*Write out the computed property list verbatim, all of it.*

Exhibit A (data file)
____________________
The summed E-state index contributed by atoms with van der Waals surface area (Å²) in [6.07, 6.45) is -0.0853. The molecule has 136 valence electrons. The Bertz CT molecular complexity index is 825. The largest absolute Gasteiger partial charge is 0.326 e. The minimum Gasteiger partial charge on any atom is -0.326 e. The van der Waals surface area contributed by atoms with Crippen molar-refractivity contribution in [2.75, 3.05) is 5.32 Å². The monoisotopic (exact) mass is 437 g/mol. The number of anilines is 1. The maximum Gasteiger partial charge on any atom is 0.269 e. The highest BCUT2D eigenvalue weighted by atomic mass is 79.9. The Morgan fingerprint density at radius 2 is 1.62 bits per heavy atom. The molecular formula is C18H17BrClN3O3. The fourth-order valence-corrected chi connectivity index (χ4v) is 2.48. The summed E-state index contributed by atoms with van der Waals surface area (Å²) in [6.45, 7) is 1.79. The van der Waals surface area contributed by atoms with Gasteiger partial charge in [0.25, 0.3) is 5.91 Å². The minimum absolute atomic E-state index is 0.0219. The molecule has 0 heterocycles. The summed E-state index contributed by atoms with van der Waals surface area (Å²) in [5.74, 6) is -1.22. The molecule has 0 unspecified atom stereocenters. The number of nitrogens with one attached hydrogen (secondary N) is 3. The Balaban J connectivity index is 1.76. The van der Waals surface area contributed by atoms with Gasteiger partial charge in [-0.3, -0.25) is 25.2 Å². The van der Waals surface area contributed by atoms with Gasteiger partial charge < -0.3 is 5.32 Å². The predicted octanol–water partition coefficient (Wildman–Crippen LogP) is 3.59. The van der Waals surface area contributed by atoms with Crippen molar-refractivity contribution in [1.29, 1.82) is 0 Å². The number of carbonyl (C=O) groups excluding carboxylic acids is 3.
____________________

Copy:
The summed E-state index contributed by atoms with van der Waals surface area (Å²) in [6.07, 6.45) is -0.0853. The molecule has 136 valence electrons. The Bertz CT molecular complexity index is 825. The largest absolute Gasteiger partial charge is 0.326 e. The minimum Gasteiger partial charge on any atom is -0.326 e. The van der Waals surface area contributed by atoms with Crippen molar-refractivity contribution in [2.75, 3.05) is 5.32 Å². The monoisotopic (exact) mass is 437 g/mol. The number of anilines is 1. The maximum Gasteiger partial charge on any atom is 0.269 e. The highest BCUT2D eigenvalue weighted by atomic mass is 79.9. The Morgan fingerprint density at radius 2 is 1.62 bits per heavy atom. The molecular formula is C18H17BrClN3O3. The fourth-order valence-corrected chi connectivity index (χ4v) is 2.48. The summed E-state index contributed by atoms with van der Waals surface area (Å²) in [6.45, 7) is 1.79. The van der Waals surface area contributed by atoms with Gasteiger partial charge in [0.25, 0.3) is 5.91 Å². The minimum absolute atomic E-state index is 0.0219. The molecule has 0 heterocycles. The summed E-state index contributed by atoms with van der Waals surface area (Å²) in [5.74, 6) is -1.22. The molecule has 0 unspecified atom stereocenters. The number of nitrogens with one attached hydrogen (secondary N) is 3. The Balaban J connectivity index is 1.76. The van der Waals surface area contributed by atoms with Gasteiger partial charge in [-0.3, -0.25) is 25.2 Å². The van der Waals surface area contributed by atoms with Gasteiger partial charge < -0.3 is 5.32 Å². The predicted octanol–water partition coefficient (Wildman–Crippen LogP) is 3.59. The van der Waals surface area contributed by atoms with Crippen molar-refractivity contribution in [1.29, 1.82) is 0 Å². The number of carbonyl (C=O) groups excluding carboxylic acids is 3.